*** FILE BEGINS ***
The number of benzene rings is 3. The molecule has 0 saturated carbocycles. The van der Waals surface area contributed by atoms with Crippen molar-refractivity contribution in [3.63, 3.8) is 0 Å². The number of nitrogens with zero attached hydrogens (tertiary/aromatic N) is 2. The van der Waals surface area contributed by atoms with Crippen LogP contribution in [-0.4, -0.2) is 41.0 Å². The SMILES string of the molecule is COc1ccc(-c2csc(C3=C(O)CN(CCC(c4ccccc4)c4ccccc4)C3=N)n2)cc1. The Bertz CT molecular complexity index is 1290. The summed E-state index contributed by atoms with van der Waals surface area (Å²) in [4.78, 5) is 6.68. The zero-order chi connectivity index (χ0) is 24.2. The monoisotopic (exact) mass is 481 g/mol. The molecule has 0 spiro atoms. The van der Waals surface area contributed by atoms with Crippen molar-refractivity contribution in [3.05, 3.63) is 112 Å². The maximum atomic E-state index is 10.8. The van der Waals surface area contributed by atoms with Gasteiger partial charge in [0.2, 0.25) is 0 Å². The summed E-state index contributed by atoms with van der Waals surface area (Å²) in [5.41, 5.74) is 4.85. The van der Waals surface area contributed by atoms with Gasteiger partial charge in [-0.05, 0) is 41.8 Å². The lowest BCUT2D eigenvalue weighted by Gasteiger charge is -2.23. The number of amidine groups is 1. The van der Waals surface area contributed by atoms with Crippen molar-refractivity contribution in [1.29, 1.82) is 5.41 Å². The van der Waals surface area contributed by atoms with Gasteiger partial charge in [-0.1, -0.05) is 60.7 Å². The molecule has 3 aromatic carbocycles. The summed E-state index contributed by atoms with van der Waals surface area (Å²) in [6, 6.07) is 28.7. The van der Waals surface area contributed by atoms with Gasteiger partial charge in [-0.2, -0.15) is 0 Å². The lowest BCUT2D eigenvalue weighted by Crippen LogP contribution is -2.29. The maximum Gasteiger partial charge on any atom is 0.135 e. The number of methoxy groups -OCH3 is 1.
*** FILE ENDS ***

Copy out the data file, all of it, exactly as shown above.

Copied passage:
The number of benzene rings is 3. The molecule has 0 saturated carbocycles. The van der Waals surface area contributed by atoms with Crippen molar-refractivity contribution in [3.63, 3.8) is 0 Å². The number of nitrogens with zero attached hydrogens (tertiary/aromatic N) is 2. The van der Waals surface area contributed by atoms with Crippen LogP contribution in [-0.4, -0.2) is 41.0 Å². The SMILES string of the molecule is COc1ccc(-c2csc(C3=C(O)CN(CCC(c4ccccc4)c4ccccc4)C3=N)n2)cc1. The Bertz CT molecular complexity index is 1290. The summed E-state index contributed by atoms with van der Waals surface area (Å²) in [4.78, 5) is 6.68. The zero-order chi connectivity index (χ0) is 24.2. The monoisotopic (exact) mass is 481 g/mol. The molecule has 0 spiro atoms. The van der Waals surface area contributed by atoms with Crippen molar-refractivity contribution in [3.05, 3.63) is 112 Å². The maximum atomic E-state index is 10.8. The van der Waals surface area contributed by atoms with Gasteiger partial charge in [0.2, 0.25) is 0 Å². The summed E-state index contributed by atoms with van der Waals surface area (Å²) in [5.41, 5.74) is 4.85. The van der Waals surface area contributed by atoms with Gasteiger partial charge in [-0.05, 0) is 41.8 Å². The lowest BCUT2D eigenvalue weighted by Gasteiger charge is -2.23. The number of amidine groups is 1. The van der Waals surface area contributed by atoms with Crippen molar-refractivity contribution in [1.29, 1.82) is 5.41 Å². The van der Waals surface area contributed by atoms with Gasteiger partial charge in [-0.1, -0.05) is 60.7 Å². The molecule has 3 aromatic carbocycles. The summed E-state index contributed by atoms with van der Waals surface area (Å²) in [6, 6.07) is 28.7. The van der Waals surface area contributed by atoms with Gasteiger partial charge in [-0.2, -0.15) is 0 Å². The lowest BCUT2D eigenvalue weighted by Crippen LogP contribution is -2.29. The maximum Gasteiger partial charge on any atom is 0.135 e. The number of methoxy groups -OCH3 is 1.